Description: <p>On a broader scale cryptography can be classified in to two forms Symmetric key Cryptography and Public key cryptography also called as asymmetric cryptography. Public key cryptography is the form of cryptography where different keys are used for encryption and decryption. Every uses will have a pair of keys and private key and a public key. The private key is kept secret and public key is widely distributed. These public key-private key pairs are trap door one way functions i.e. its very easy to encrypt the message but very hard to decrypt the same unless some more secret is known. The messages are encrypted with recipients public key and these messages can be decrypted with only his private key which is known to the person only. Public key cryptography solves the problem of key distribution and shared secret. </p> <p>The two main branches of public key cryptography are
Public key Encryption - The message is encrypted with recipients public key and can be decrypted with his private key only.
Digital Signatures - The message signed with senders private key and can be verified by anyone who has access to his public key. This way any one can easily prove that the message is actually transmitted by the sender and its non-tampered.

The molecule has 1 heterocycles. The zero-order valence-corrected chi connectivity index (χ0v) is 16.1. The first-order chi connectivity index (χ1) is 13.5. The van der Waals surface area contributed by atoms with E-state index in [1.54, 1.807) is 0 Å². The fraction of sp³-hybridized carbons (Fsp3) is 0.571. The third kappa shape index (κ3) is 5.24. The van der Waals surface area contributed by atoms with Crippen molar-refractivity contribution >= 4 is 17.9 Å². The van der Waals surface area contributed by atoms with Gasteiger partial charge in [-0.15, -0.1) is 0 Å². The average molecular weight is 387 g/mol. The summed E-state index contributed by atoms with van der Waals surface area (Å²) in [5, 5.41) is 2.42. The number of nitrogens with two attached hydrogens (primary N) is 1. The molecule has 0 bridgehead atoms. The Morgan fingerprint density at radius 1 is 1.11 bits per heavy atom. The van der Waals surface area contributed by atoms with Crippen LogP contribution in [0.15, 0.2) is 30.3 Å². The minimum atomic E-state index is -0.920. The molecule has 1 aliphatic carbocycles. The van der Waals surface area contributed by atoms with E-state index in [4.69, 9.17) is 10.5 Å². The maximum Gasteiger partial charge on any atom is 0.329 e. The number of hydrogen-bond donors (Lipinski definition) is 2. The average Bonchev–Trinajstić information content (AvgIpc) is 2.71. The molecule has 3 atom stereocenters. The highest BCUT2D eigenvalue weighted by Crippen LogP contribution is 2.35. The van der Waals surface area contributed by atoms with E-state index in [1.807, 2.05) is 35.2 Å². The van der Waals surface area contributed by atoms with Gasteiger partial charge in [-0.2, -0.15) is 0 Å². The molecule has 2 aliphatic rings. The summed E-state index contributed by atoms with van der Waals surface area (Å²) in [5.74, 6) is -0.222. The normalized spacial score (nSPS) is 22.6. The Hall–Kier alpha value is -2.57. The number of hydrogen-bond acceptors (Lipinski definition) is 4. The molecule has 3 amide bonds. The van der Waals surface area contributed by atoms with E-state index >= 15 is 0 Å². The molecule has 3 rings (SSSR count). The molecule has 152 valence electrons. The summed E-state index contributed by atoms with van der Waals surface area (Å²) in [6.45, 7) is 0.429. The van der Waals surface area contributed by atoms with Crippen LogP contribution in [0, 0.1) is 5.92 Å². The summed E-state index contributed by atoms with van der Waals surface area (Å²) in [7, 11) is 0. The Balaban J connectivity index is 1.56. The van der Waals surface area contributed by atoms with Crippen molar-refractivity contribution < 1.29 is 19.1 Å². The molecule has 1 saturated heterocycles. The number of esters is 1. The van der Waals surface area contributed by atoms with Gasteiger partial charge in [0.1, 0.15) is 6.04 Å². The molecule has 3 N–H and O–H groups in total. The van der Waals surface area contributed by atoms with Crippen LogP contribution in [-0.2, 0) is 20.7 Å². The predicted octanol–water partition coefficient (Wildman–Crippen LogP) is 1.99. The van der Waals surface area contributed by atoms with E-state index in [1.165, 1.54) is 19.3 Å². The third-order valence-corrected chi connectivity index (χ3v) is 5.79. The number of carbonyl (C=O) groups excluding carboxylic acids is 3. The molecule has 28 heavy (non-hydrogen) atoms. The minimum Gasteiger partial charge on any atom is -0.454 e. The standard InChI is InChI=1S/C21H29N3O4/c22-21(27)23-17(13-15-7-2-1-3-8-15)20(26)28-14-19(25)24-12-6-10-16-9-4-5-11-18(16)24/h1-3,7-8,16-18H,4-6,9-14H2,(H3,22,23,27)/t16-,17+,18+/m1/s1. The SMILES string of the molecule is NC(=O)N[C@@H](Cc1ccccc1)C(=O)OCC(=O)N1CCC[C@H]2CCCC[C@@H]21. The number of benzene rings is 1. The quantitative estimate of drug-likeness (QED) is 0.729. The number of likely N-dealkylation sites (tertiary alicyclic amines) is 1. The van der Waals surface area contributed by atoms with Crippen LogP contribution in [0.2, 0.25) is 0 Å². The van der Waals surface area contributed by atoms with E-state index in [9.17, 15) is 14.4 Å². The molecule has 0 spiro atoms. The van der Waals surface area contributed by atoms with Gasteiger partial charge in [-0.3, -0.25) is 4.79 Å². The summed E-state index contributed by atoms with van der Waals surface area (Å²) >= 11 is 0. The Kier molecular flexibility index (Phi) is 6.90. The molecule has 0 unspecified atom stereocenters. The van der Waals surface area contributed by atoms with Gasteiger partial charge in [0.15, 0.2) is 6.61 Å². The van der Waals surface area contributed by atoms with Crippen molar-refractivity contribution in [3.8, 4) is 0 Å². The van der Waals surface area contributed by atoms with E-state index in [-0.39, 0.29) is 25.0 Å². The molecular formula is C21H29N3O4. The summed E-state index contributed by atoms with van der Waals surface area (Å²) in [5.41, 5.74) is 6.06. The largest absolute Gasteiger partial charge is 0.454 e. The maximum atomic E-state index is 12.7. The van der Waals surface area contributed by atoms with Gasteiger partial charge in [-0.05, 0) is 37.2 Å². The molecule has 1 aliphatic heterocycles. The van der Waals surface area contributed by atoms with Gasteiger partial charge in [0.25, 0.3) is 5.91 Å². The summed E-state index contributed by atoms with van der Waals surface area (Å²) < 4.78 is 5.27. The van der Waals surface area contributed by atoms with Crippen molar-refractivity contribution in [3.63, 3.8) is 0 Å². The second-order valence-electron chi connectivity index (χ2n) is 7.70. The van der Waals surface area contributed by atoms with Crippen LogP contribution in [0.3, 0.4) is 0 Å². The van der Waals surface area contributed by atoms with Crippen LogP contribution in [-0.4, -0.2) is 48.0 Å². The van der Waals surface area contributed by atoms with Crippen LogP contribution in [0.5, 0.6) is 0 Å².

</p> <p> This video talks about the need to public key cryptography and the basics about one way functions and trap door functions. In the later part it explains the process of encryption with public key cryptography with the typical encryption algorithm involving alice and bob. </p><p>An analogy for public-key encryption is that of a locked mailbox with a mail slot. The mail slot is exposed and accessible to the public; its location (the street address) is in essence the public key. Anyone knowing the street address can go to the door and drop a written message through the slot; however, only the person who possesses the key can open the mailbox and read the message.</p> <p>Compared with symmetric-key encryption, public-key encryption requires more computation and is therefore not always appropriate for large amounts of data. However, it's possible to use public-key encryption to send a symmetric key, which can then be used to encrypt additional data. This is the approach used by the SSL protocol. </p> <p>n general, the strength of encryption is related to the difficulty of discovering the key, which in turn depends on both the cipher used and the length of the key. For example, the difficulty of discovering the key for the RSA cipher most commonly used for public-key encryption depends on the difficulty of factoring large numbers, a well-known mathematical problem. </p> <p>Different ciphers may require different key lengths to achieve the same level of encryption strength. The RSA cipher used for public-key encryption, for example, can use only a subset of all possible values for a key of a given length, due to the nature of the mathematical problem on which it is based. Other ciphers, such as those used for symmetric key encryption, can use all possible values for a key of a given length, rather than a subset of those values. Thus a 128-bit key for use with a symmetric-key encryption cipher would provide stronger encryption than a 128-bit key for use with the RSA public-key encryption cipher. </p> Related links:
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